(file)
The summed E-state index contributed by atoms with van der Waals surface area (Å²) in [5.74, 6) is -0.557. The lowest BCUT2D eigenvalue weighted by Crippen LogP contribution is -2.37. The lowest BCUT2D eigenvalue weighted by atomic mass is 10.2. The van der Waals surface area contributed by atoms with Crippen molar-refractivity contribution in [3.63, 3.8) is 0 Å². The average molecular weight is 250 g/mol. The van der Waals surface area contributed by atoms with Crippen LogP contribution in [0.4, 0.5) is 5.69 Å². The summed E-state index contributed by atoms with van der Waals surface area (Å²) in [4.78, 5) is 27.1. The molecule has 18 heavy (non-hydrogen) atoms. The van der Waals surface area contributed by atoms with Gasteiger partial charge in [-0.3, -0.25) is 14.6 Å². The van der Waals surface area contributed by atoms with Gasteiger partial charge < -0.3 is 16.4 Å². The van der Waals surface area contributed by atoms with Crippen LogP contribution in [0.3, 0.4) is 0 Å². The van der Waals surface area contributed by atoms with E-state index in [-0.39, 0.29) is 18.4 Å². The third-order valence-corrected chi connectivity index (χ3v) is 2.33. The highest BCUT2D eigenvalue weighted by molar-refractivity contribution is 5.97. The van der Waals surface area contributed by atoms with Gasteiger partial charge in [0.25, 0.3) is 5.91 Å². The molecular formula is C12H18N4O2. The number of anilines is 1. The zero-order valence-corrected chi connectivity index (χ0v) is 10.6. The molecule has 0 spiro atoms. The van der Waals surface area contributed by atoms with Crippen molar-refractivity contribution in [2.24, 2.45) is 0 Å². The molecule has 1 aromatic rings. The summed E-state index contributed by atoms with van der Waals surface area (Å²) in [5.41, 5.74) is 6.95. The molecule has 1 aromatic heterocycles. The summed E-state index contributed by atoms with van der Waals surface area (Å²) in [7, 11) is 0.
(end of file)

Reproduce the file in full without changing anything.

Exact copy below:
The summed E-state index contributed by atoms with van der Waals surface area (Å²) in [5.74, 6) is -0.557. The lowest BCUT2D eigenvalue weighted by Crippen LogP contribution is -2.37. The lowest BCUT2D eigenvalue weighted by atomic mass is 10.2. The van der Waals surface area contributed by atoms with Crippen molar-refractivity contribution in [3.63, 3.8) is 0 Å². The average molecular weight is 250 g/mol. The van der Waals surface area contributed by atoms with Crippen LogP contribution in [0.4, 0.5) is 5.69 Å². The summed E-state index contributed by atoms with van der Waals surface area (Å²) in [4.78, 5) is 27.1. The molecule has 18 heavy (non-hydrogen) atoms. The van der Waals surface area contributed by atoms with Gasteiger partial charge in [-0.3, -0.25) is 14.6 Å². The van der Waals surface area contributed by atoms with Gasteiger partial charge < -0.3 is 16.4 Å². The van der Waals surface area contributed by atoms with Crippen LogP contribution in [0.3, 0.4) is 0 Å². The van der Waals surface area contributed by atoms with E-state index in [-0.39, 0.29) is 18.4 Å². The third-order valence-corrected chi connectivity index (χ3v) is 2.33. The highest BCUT2D eigenvalue weighted by molar-refractivity contribution is 5.97. The van der Waals surface area contributed by atoms with Gasteiger partial charge in [0.25, 0.3) is 5.91 Å². The molecular formula is C12H18N4O2. The number of anilines is 1. The zero-order valence-corrected chi connectivity index (χ0v) is 10.6. The molecule has 0 spiro atoms. The van der Waals surface area contributed by atoms with Crippen molar-refractivity contribution in [2.24, 2.45) is 0 Å². The molecule has 1 aromatic rings. The summed E-state index contributed by atoms with van der Waals surface area (Å²) in [5.41, 5.74) is 6.95. The molecule has 1 aromatic heterocycles. The summed E-state index contributed by atoms with van der Waals surface area (Å²) in [7, 11) is 0.